Date of Award


Document Type


First Advisor

Ted Bitner

Second Advisor

Colleen McCracken

Third Advisor

Catherine Sherwood-Laughlin

Fourth Advisor

Matthew Beekley


With the evolution of technology well underway, many of the consequences of its changes to our social interactions between doctor and patient have gone unnoted. With a computer in the room, healthcare professionals may be less likely to listen, touch, or communicate in the same way that they have in the past. This change appears to alter the relationship building process between a doctor and their patient. If trust and faith in the professional are tampered with, this could directly correlate to patient follow-through and outcome. In order to better understand the psychological response to the means of communication, touch, time and malpractice are analyzed. Since there is little information on some of these topics, related articles are used to make correlations and hypothesize on the outcome of different relative practices. An empirical study of the impact of these factors was done via Amazon Mechanical Turk (n=60). Results show that there does seem to be an effect of the computer on the doctor-patient relationship and the resulting care of the patient.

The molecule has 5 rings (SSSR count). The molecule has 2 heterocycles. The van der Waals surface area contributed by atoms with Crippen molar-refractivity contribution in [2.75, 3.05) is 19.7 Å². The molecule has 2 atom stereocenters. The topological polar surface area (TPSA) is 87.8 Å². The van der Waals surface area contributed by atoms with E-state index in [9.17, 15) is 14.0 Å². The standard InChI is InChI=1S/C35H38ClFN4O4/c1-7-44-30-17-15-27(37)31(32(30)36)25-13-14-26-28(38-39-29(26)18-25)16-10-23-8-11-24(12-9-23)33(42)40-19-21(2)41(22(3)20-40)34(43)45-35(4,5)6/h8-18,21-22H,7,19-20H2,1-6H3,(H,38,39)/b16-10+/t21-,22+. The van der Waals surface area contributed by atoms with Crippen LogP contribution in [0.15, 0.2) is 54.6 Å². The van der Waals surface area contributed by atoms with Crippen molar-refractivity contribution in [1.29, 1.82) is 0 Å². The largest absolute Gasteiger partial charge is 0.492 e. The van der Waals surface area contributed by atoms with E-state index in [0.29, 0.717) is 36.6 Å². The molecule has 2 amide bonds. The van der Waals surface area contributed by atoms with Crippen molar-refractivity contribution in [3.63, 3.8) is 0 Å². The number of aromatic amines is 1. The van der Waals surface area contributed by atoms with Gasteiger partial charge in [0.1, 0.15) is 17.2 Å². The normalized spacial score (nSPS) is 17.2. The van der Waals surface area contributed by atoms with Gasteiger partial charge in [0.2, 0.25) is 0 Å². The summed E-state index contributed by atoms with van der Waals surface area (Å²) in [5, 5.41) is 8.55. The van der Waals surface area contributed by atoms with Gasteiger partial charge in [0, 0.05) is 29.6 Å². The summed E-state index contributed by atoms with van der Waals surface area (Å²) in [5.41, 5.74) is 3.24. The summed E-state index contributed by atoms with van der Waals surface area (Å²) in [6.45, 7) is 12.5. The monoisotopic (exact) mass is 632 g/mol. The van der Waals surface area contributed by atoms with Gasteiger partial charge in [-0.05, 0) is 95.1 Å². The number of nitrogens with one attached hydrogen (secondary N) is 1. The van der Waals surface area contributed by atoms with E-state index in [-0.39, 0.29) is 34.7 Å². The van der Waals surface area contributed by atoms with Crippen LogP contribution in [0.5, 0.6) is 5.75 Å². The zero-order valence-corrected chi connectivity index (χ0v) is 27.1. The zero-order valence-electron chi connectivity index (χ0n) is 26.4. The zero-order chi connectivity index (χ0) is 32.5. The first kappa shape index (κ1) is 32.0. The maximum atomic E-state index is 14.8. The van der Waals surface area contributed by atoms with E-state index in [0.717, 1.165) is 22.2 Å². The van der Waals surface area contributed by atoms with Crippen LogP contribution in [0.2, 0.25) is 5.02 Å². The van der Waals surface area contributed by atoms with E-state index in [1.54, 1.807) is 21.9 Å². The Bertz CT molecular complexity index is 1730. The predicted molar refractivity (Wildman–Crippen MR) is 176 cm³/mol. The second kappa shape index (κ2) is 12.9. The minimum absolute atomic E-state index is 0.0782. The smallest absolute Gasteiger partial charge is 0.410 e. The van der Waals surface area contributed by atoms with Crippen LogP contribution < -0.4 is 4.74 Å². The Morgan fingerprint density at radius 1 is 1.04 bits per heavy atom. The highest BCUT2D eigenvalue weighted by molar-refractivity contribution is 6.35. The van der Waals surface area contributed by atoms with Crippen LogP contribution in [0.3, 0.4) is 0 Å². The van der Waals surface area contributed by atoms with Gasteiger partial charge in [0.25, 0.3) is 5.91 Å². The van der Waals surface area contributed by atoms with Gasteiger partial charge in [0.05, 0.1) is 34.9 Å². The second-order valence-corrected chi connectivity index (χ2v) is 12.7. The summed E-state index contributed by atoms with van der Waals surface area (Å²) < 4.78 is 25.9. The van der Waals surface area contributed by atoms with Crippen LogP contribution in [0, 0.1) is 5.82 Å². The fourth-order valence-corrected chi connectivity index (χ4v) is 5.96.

Honor Scholar Thesis